The latest Marvel film pushes the boundaries of their growing universe, determined to turn mainstream cinema audiences into comic buffs.
Runtime: 112 minutes
Starring: Chris Hemsworth, Natalie Portman, Tom Hiddleston, Anthony Hopkins, Stellan Skarsgård, Idris Elba, Christopher Eccleston, Adewale Akinnuoye-Agbaje, Kat Dennings, Ray Stevenson, Zachary Levi, Tadanobu Asano, Jaimie Alexander, Rene Russo
If Iron Man 3 was about escalating the Marvel Cinematic Universe beyond even the dizzying heights of The Avengers, then Thor: The Dark World is about expanding that landscape. The original Thor was perhaps the most difficult sell of the first phase of the Marvel films, introducing us to something bigger than Earth-bound origin stories. In the wake of two of the biggest franchise films in the history of the medium, this sequel is burdened with a similar glorious purpose for the next wave.
Picking up several years after his first encounter with Earth, Asgardian hero Thor (Chris Hemsworth) is cleaning up the Nine Realms in the chaos that followed the destruction of the Bifröst. Meanwhile, Jane Foster (Natalie Portman) pines for her godly love, and unwittingly stumbles upon an inter-dimensional link in London. As ancient foe Malekith (Christopher Eccleston) and his Dark Elves rise to destroy Asgard and beyond, Thor must turn to his nefarious brother Loki (Tom Hiddleston) to help him defeat the accursed ones.
What is immediately evident in Thor: The Dark World is the sheer scale of the production. Taking the incredible comic book visions of everyone from writer Walt Simonson through to the current cosmic ballet of the Marvel Universe, the film series has finally reached a point where it can confidently mix in the rich and often convoluted details of the source material for a fully prepped and initiated movie audience. Director Alan Taylor uses his experience on television’s Game of Thrones to ground Asgard as a real place, albeit one filled with beings that have been around for several millennia, so that romance and familial bonds are just as integral as the universe shattering events around them.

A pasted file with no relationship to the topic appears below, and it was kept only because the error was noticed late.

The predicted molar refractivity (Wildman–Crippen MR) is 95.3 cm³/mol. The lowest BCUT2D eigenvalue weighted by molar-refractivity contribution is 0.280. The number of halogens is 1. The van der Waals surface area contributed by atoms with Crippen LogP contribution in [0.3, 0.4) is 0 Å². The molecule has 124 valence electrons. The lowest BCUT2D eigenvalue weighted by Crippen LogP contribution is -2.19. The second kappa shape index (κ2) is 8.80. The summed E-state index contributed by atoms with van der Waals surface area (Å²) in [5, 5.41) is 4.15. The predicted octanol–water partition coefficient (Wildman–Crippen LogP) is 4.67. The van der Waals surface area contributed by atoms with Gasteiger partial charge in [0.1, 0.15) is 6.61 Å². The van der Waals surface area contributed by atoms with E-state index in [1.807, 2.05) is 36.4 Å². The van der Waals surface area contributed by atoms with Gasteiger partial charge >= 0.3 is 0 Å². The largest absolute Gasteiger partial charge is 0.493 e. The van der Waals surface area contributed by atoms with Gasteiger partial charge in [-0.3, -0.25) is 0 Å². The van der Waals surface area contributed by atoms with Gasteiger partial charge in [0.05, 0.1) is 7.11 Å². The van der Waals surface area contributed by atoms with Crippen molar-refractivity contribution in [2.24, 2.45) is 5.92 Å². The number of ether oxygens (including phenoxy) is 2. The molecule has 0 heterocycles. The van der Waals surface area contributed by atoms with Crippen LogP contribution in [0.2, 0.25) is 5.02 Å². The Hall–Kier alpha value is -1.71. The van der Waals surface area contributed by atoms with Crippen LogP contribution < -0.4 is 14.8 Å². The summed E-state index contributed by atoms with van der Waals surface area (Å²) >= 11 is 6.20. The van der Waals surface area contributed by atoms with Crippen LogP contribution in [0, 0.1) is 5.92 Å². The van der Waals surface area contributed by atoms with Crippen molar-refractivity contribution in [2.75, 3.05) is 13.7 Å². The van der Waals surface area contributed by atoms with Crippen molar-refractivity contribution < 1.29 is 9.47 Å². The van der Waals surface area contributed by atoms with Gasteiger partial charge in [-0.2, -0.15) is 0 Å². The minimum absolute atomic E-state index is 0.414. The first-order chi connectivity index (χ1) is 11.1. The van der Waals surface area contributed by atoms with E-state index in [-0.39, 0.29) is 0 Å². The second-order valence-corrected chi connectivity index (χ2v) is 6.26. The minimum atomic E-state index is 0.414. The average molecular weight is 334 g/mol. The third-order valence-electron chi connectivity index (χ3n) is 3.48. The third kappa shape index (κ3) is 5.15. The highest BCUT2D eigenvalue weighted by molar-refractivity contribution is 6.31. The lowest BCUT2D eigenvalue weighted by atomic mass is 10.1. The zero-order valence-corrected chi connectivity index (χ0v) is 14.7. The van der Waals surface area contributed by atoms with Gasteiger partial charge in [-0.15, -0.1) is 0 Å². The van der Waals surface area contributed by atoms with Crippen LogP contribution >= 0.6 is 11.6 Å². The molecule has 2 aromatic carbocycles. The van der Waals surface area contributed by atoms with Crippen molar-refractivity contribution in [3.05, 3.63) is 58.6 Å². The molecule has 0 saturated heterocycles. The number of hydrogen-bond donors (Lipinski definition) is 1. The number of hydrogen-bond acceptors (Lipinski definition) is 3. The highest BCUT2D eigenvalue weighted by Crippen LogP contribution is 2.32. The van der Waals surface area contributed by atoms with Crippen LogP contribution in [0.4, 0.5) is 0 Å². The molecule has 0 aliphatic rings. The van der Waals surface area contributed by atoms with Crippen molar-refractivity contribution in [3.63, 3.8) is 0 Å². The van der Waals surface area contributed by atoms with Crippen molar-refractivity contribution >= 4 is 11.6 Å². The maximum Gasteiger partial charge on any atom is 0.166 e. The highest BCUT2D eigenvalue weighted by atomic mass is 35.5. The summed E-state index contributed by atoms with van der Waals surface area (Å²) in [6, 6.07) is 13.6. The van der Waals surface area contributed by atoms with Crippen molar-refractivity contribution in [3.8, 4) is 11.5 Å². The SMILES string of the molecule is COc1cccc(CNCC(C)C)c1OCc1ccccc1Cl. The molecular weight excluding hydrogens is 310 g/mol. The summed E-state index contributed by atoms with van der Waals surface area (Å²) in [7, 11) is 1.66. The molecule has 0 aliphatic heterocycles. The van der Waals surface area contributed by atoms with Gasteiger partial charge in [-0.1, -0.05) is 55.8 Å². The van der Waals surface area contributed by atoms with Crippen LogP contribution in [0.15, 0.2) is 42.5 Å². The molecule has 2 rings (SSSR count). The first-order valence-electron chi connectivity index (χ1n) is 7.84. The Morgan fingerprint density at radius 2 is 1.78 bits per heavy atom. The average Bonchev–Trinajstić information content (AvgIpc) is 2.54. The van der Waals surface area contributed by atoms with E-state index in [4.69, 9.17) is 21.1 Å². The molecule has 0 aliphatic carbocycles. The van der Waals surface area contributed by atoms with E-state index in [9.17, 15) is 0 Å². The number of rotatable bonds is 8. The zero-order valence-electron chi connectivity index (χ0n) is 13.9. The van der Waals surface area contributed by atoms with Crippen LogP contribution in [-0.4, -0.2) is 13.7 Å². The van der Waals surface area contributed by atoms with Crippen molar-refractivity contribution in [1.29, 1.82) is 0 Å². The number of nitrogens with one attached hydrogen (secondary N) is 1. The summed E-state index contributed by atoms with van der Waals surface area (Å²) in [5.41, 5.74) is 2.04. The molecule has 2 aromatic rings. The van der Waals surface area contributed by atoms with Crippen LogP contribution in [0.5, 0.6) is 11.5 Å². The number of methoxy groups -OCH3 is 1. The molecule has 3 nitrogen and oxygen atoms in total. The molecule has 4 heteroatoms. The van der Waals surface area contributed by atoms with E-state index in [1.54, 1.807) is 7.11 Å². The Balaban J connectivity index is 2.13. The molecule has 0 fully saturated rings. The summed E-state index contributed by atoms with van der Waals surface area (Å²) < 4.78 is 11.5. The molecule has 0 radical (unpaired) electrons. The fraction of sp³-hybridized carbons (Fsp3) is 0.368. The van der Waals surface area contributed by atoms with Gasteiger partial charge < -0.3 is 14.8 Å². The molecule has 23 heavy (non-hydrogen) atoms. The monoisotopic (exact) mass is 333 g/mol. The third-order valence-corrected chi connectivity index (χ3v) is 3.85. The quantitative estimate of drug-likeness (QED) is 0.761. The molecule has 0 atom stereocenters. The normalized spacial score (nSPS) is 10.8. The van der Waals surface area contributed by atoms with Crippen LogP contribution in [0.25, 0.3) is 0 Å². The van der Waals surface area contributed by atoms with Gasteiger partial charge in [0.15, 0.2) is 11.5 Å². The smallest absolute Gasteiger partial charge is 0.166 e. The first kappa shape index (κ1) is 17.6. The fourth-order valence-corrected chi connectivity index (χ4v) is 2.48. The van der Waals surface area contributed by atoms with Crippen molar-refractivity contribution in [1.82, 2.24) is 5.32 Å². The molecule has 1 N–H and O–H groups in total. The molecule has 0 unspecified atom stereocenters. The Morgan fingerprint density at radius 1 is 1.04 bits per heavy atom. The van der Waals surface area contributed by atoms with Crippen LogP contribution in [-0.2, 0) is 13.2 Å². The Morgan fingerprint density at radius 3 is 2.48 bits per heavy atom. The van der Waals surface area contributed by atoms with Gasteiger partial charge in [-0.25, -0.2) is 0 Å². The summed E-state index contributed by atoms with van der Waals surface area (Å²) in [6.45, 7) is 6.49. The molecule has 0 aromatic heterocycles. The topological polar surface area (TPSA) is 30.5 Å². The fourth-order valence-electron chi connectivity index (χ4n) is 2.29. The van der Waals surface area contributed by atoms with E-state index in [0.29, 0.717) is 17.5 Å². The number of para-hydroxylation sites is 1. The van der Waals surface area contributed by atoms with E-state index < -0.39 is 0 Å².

Even with the seriously good special effects, in a film that bounces us around the majority of the Nine Realms, it’s the same ingredients as the first film that make this sequel a success. Humour is what made Norse gods palatable alongside machine men and gamma-radiated monsters, and if anything, Thor: The Dark World takes it up a notch. Much of this swirls around assistant Darcy (Kat Dennings), but it’s wonderful to see Erik Selvig (Stellan Skarsgård) in a pantsless bit of insanity as well. For the non-action crowd, the romance between Thor and Jane is core to this outing, and even Hiddleston gets to be something more than the mischievous villain, auditioning for a potential buddy-cop film alongside Hemsworth. Eccleston is perhaps underused and mostly under make-up, but his understated performance gives us a convincingly villainous target for the heroes.
Given Thor’s penchant for swinging his hammer (“Mew-Mew!”), it’s the action that ties it all together. Even Rene Russo gets to kick some ass before the film is through. From fantasy-inspired battlefields to the streets of London, no stone is left uncrumbled, although some of the supporting warriors (including Jamie Alexander’s Sif and the Warriors Three of Ray Stevenson, Tadanobu Asano and new addition Zachary Levi) are occasionally brushed aside in the melee.
Thor: The Dark World is a perfect example of the progression of a series. As the cinematic universe steers towards Guardians of the Galaxy, this film builds upon familiar elements while taking chances that quite literally shoots the franchise into the stars. As always, you would be very wise to stick around to the very end of the credits to see what’s coming up next. Following the philosophy of “go big or go home”, Marvel Studios have chosen the former and managed to pour the comic book source straight onto the screen.
Thor: The Dark World is released in Australia on 31 October 2013, and in the US on 8 November 2013, from Disney.